When that doesn't work, she tries crunchy carrots.  Since the horse was not interested, Satchi saves her sweet jelly bread from lunch and gives that a try.  

"Little Star stepped forward, sniffing the sweet jelly.  
His nose tickled Satchi's hand.  
Then, as quick as quick could be, the jelly bread was gone!"

Satchi continues to bring jelly bread to Little Star every day for a whole week.  One day, Satchi tosses a rope around the horse's neck in the hopes of taming him.  This was met with much disagreement by the horse and he quickly pulls loose and gallops away.  

When Little Star is not seen for several days, Satchi goes off in search of him and finds the horse in a thicket of thorny briars with the rope laced around a bush full of thorns.  Satchi frees the horse, tends to his wounds and lets him go understanding that Little Star is meant to live in the wild.  

"Oh, Little Star, wild horses are meant to be free!  
I am Satchi, island girl.  I will always be your friend!"

This story is absolutely loved by Emmy.  She has such empathy for the horse and will tell Satchi to let him be free every time we read it.  With barrettes and pony tail holders, Emmy likes to make her hair just as beautiful as Satchi.  Sadly, I don't have a photo of her with her Satchi inspired hairstyle, but believe me it is adorable!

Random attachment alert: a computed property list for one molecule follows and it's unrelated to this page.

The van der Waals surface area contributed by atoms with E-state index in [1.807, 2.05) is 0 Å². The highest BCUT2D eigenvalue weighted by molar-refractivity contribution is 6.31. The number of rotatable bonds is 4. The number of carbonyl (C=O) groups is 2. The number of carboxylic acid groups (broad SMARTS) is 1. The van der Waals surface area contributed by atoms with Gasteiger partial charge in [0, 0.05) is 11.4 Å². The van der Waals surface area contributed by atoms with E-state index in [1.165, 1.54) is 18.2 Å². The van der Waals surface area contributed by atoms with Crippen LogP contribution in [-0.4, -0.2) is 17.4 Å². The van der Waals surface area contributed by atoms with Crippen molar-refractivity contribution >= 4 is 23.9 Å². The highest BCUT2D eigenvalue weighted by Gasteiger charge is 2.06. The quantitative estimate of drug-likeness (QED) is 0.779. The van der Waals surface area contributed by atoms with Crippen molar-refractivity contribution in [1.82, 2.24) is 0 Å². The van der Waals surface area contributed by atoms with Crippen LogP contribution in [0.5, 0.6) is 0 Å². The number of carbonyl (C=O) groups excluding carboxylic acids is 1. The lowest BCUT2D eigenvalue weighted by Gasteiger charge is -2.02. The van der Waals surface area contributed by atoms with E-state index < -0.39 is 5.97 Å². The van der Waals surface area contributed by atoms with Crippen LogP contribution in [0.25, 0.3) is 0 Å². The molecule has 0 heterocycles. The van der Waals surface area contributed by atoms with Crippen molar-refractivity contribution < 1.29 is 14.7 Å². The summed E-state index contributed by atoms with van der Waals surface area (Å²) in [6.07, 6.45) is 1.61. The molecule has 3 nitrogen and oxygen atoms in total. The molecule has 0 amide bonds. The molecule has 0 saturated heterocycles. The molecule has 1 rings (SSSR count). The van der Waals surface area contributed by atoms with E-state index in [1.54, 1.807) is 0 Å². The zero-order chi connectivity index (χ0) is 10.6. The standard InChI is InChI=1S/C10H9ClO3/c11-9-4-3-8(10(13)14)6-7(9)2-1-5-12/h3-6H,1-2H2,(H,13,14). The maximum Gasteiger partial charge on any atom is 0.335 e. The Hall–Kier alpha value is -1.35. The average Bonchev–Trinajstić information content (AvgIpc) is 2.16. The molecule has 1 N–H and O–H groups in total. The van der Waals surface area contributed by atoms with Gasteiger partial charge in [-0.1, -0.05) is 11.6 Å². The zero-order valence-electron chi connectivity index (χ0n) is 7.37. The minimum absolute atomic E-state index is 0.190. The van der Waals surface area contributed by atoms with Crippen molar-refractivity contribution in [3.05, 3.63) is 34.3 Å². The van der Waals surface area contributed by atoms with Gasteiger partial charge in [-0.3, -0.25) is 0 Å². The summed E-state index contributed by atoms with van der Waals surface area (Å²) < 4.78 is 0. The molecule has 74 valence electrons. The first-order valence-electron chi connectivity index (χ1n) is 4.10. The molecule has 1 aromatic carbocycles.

When Emmy was three years old, we spent a week in the Outer Banks of North Carolina where we saw wild mustangs roaming free.  It was a magical experience for me as we watched these powerful horses grazing on sweet grass.  

If you'd like to learn how you can help save our wild horses, check out the work of America's Wild Horse Advocates (AWHA) whose mission is to promote the preservation, protection and welfare of wild horses and burros on Public Lands.  

"The horses paw and prance and neigh,
Fillies and colts like kittens play,
And dance and toss their rippled manes
Shining and soft as silken skeins;..."
~Oliver Wendell Holmes

**Emmy and I would also like to recommend two more books by the duo Seim and Spellman**